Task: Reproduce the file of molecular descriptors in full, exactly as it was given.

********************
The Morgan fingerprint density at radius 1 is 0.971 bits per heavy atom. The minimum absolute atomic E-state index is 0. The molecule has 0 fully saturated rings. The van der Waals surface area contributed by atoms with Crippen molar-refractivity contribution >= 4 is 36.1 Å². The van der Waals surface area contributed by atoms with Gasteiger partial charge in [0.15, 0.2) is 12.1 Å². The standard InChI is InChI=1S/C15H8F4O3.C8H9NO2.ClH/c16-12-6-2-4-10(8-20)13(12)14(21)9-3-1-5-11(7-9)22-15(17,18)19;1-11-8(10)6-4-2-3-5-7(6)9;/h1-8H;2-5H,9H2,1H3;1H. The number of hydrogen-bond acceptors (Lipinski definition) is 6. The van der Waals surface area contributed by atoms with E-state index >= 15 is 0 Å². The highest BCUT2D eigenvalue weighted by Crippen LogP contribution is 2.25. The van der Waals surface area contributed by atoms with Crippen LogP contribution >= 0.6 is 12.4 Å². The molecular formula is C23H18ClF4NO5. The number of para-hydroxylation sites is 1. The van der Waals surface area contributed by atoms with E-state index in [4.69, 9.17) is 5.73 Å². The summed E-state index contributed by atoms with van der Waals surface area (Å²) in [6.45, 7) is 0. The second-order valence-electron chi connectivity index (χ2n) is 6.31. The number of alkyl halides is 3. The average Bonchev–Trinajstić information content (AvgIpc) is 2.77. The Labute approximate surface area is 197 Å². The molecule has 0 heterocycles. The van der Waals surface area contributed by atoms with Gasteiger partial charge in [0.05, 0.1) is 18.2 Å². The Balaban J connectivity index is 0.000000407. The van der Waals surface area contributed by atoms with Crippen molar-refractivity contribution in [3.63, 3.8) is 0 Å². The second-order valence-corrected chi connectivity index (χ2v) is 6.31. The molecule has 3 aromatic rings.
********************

The Morgan fingerprint density at radius 1 is 0.971 bits per heavy atom. The minimum absolute atomic E-state index is 0. The molecule has 0 fully saturated rings. The van der Waals surface area contributed by atoms with Crippen molar-refractivity contribution >= 4 is 36.1 Å². The van der Waals surface area contributed by atoms with Gasteiger partial charge in [0.15, 0.2) is 12.1 Å². The standard InChI is InChI=1S/C15H8F4O3.C8H9NO2.ClH/c16-12-6-2-4-10(8-20)13(12)14(21)9-3-1-5-11(7-9)22-15(17,18)19;1-11-8(10)6-4-2-3-5-7(6)9;/h1-8H;2-5H,9H2,1H3;1H. The number of hydrogen-bond acceptors (Lipinski definition) is 6. The van der Waals surface area contributed by atoms with E-state index >= 15 is 0 Å². The highest BCUT2D eigenvalue weighted by Crippen LogP contribution is 2.25. The van der Waals surface area contributed by atoms with Crippen LogP contribution >= 0.6 is 12.4 Å². The molecular formula is C23H18ClF4NO5. The number of para-hydroxylation sites is 1. The van der Waals surface area contributed by atoms with E-state index in [4.69, 9.17) is 5.73 Å². The summed E-state index contributed by atoms with van der Waals surface area (Å²) in [6.45, 7) is 0. The second-order valence-electron chi connectivity index (χ2n) is 6.31. The number of alkyl halides is 3. The average Bonchev–Trinajstić information content (AvgIpc) is 2.77. The Labute approximate surface area is 197 Å². The molecule has 0 heterocycles. The van der Waals surface area contributed by atoms with Gasteiger partial charge in [0.05, 0.1) is 18.2 Å². The Balaban J connectivity index is 0.000000407. The van der Waals surface area contributed by atoms with Crippen molar-refractivity contribution in [3.63, 3.8) is 0 Å². The second-order valence-corrected chi connectivity index (χ2v) is 6.31. The molecule has 3 aromatic rings.